1. Jus’ sayin’ I actually thought of CitR after my reply!

            But I’m sticking to signing off.

            ‘Til next time, cheers.

  15. I gave the Clemente book to my 10 year old grandson, (along with a Willie Mays bio – kid’s a Giants fan) and I’m pretty sad to see that Winter has been “judged” for something other than his excellent story telling. This isn’t progress, nor is it healthy. See also “Woke Racism: How a New Religion has Betrayed Black America” by John McWhorter

  16. I completely sympathise with your predicament concerning your children’s book, and I acknowledge the unprofessionalism of the literary professional involved. But maybe it is also worth thinking about this from the perspective of the unpublished writer. You are an established, and successful, author and, because of this, you were always going to get a personalised response to your submission of your book. And the agent’s response confirms what I have known for some time: there are secretive, unannounced, and probably unwritten rules embedded in the literary submissions system.

    I don’t know how the system works in the US, although I suspect it is similar to the one here in the UK, but an unpublished novelist only rarely gets more than a stock email in response to their submissions and accordingly could never know that the rules exist. It only became clear to me after I had invested much of our limited income and all my passion throughout most of my adult life trying to get published without success. This means that writers who write novels that adopt a philosophical, political or other ideological stance will never get published if they break the rules. Would someone with a strong political case such as a George Orwell get published today? If not then, I suggest, the literary industry is failing in its duty.

    Young is completely right to support the PEN report recommendation that the industry needs “formal statements of principles”. Not just for published authors who are in danger of being cancelled, but so that prospective novelists are in a better position to know what to write and submit – although I suppose this entails the risk that this might entrench and formalise some of the institutional prejudices both you and I would oppose.

    It is slightly amusing that my second novel, “Inside Adam” was about a member of a fictional species of Neanderthal-like hominins, called Tazians, who was surreptitiously cloned and was living in modern society. The absurd corollary of what they are saying is that to avoid misappropriation this book could only have been written by a Tazian!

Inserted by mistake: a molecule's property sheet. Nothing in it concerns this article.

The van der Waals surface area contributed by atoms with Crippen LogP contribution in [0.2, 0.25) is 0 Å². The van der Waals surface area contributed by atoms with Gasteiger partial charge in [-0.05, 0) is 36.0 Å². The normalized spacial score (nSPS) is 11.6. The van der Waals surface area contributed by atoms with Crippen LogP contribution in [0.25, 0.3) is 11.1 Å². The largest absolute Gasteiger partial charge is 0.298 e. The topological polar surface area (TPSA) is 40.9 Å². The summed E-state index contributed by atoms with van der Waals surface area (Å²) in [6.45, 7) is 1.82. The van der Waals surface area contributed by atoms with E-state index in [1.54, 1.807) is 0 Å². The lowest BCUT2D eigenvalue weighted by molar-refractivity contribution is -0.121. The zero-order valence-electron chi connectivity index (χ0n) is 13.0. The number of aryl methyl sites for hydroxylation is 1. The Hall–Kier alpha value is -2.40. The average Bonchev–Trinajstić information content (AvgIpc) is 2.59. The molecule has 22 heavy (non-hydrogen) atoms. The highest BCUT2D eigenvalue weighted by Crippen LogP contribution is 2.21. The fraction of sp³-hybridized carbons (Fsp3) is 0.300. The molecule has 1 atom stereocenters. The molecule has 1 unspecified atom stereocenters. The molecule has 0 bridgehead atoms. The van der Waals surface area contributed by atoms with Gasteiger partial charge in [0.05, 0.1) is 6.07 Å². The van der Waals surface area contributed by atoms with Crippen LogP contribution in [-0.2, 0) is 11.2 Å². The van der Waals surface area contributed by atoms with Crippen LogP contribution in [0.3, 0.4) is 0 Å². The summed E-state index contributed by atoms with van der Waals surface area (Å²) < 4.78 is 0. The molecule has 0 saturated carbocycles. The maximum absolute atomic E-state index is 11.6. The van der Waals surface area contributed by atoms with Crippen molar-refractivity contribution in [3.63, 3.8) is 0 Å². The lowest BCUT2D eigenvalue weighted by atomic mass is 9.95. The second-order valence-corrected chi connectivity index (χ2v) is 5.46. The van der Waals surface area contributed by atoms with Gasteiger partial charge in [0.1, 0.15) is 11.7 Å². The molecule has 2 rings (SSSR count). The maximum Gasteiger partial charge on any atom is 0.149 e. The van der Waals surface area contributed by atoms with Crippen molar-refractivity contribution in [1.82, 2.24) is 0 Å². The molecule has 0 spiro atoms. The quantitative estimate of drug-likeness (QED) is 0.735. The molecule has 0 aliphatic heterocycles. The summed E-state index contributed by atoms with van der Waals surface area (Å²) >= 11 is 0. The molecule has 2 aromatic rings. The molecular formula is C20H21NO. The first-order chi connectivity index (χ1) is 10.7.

I’m currently writing an article for the literary trade magazine, “The Bookseller” to explore these issues, which will need amending, in light of your post. Although, as usual, I have more hope than expectation of getting it published. Let me know if you’d like to see the draft.

  17. For anyone who dislikes Goodreads, here is a website attempting to offer a non-partisan, ideologically diverse alternative: (I don’t know how to embed a url.) Disclaimer: I wrote one topical post for them because they asked me to and they looked interesting.

  18. Ala Rachel Maddow’s “Deja News”… I just encountered a discussion about Ezra Jack Keats’ (Jacob Ezra Katz) children’s stories from the early 1960s. Keats thought it sad that there were no children’s books featuring black or minority children, so he wrote and illustrated some of the very first ones. They were set in a poorer city neighborhood such as the one he’d grown up in. By the late 1960’s and into the 1970’s he was attacked for stealing money from legitimate African-American writers and illustrators and told he had no right to write about black characters. He was deeply wounded. So while we may not have had terms such as ‘cultural appropriation’ yet, it sounds like this has been an issue in the publishing world for 50+ years now.

    Following all this to its (il)logical conclusion, writers will be confined to writing autobiography with other people appearing only with respect to documented actions or recorded speech because none of us can truly know someone else’s thoughts, motivations, emotions, etc., i.e., we cannot fully share someone else’s ‘identity’. Yes, we’ll still have technical writing as well.